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Publication numberUS3273785 A
Publication typeGrant
Publication date20 Sep 1966
Filing date25 Mar 1965
Priority date25 Mar 1965
Publication numberUS 3273785 A, US 3273785A, US-A-3273785, US3273785 A, US3273785A
InventorsBeckman Irving C, Morrell Beerbohm Alex
Original AssigneeBeckman Irving C, Morrell Beerbohm Alex
Export CitationBiBTeX, EndNote, RefMan
External Links: USPTO, USPTO Assignment, Espacenet
US 3273785 A
Abstract  available in
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Claims  available in
Description  (OCR text may contain errors)

Sept 20 1965 l. c.. BECKMAN ETAL 3,273,785

SELF-MAILER Filed March 25, 1965 FIGI Il) IIITI M TL r1: ms 2 /r w /w 1 l l l :VIII ||||1||||||||x| O O O O O O O O O/O 4 O O O 2L 1 United States Patent Oiice 3,273,785 Patented Slept. 20, 1966 3,273,7s SELF-MAILER Irving C. Beckman and Alex Morrell Beerbohm, Huntington Woods, Mich. (Both of 30105 Stephenson High- Way, Madison Heights, Mich.)

Filed Mar. 2s, 1955, ser. No. 442,663 2 Claims. (Cl. 229-69) This application relates to a self-mailer and more particularly a self-mailer which may be made in a continuous form and thereafter severed into separate mailers, and which includes as a part thereof a removable card portion which bears a name and address and thus functions rst as the addressing portion of the self-mailer and second, after mailing, as a separate addressed card of the credit card type.

In mailing cards, such as credit cards, such cards must usually be imprinted with a name, address, and other information and thereafter are normally inserted in addressed envelopes for mailing to the ultimate user. Such double addressing and handling is time consuming and expensive.

Hence, it is an object of this invention to provide a selfmailer comprised generally of two parts, namely an outer envelope-like container and a card within the container, with a portion of the card being exposed for imprinting a name and address `and the like thereon, after assembly of the self-mailer parts, for mailing the selfmailer as well as for ultimate use of the card separate from the self-mailer.

A further object of this invention is to provide a selfmailer made as a continuous form which includes Ias a part thereof small cards, and which can conveniently be manufactured and addressed on automatic machinery and thereafter severed or burst into individual mailing units, from which the addressee may remove the addressed card portion.

Another object is to provide a novel self-mailer, preferably of lightweight paper card stock, which can be formed onautomatic machinery and containing, as a part thereof, a card of different material, such as plastic, which can be machine imprinted, all as part of a continuous form.

For an understanding of the continuous form and mailers hereof, reference should be had to the speci-fication which follows and Iwhich refers to the appended drawing.

In the drawing:

FIG. 1 is -a half scale plan view of a small part of a continuous form; and also shows, in plan, an individual self-mailer.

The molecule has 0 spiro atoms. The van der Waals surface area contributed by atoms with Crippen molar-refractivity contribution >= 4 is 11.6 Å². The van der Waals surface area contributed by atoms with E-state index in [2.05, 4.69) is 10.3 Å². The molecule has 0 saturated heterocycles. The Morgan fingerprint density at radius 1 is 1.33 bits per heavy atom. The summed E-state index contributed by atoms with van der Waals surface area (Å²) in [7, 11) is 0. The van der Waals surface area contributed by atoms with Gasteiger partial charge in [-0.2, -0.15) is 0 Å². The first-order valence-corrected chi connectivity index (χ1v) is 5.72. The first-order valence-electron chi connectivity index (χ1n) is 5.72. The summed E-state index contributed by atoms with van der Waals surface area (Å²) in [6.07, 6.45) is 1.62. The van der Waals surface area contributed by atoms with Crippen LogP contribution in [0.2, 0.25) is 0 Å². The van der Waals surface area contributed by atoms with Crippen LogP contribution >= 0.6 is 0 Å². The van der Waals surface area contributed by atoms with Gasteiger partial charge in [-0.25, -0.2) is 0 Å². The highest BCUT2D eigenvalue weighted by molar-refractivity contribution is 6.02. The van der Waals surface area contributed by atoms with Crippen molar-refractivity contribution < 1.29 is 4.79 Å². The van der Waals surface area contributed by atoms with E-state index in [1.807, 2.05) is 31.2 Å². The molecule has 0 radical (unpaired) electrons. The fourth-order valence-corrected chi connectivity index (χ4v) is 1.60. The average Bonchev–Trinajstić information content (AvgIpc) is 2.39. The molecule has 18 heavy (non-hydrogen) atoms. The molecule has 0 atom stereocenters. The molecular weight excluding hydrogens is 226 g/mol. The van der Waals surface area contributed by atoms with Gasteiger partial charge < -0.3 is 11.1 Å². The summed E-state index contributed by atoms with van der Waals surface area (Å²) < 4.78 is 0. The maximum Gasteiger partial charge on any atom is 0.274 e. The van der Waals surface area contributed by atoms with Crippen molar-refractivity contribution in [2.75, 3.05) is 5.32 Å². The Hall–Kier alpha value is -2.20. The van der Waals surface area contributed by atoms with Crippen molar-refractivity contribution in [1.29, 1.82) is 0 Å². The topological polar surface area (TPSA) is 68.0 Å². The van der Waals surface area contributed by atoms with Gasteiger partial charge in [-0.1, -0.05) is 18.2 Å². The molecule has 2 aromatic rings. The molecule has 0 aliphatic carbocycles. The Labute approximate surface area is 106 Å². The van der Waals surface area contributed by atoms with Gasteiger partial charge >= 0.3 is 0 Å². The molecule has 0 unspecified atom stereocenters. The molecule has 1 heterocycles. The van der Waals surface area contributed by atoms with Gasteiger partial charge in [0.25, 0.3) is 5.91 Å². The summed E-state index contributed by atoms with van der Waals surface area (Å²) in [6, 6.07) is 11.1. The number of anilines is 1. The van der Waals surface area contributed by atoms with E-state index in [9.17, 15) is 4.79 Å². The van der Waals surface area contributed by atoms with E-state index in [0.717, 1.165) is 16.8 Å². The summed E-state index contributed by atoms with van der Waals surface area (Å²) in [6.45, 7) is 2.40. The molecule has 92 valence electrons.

FIG. 2 is an exploded view, as if in section on line 2 2, FIG. 1.

FIGS. 3 and 4 are exploded views of parts of a mailer.

FIG. 5 is a reduced size perspective view of `a continuous form.

The drawing shows a mailer 9 which comprises two long and narrow registered upper and lower sheets 10 and 11 of substantial length, measured horizontally, but rather narrow, measured vertically. At the long edges 12, the sheets are sealed to each other by any suitable adhesive means such as adjacent spots of adhesive 13, spaced inwardly slightly from tear lines 12. The adhesive is of a nature permitting quick and easy separation of sheets 10 and 11. At the short edges 15, the sheets 1t) and 11 are sealed to each other by stripes of adhesive 14.

At both short edges 15 are lines of closely and uniformly spaced holes 16 for registering with teeth of printing feed rollers.

At one short edge 15, on upper sheet 10 only, is a hinge or score line 17. At the other short edge 15, on

sheets 11141, are registered tear lines 1S and 19, defining a tear strip 20.

Within and forming a part of the mailer 9, is a small sized card 21, of a material different than that of the stock of sheets 1041. The latter may be of paper or light weight card stock, whereas card 21 is preferably of a firm plastic stock, such as commonly used today for credit cards. Card 21 is secured removably to lower sheet `11 by an adhesive area 22 of a nature and composition permitting quick and easy removal of the card, without defacing or marring the removed card or leaving a residue on it. A portion 24 of plastic card 21 is surfaced in a manner to receive printing thereon, permanently and legibly. The printing may be applied to portion 24 of card 21 through a registering opening 26 in the front or top sheet 10; this can be done after card 21 is mounted on and adhesively secured to the bottom sheet 11 and after the top sheet is secured to the bottom sheet.

It will be understood that the various surfaces of the sheets may be printed with various items of information.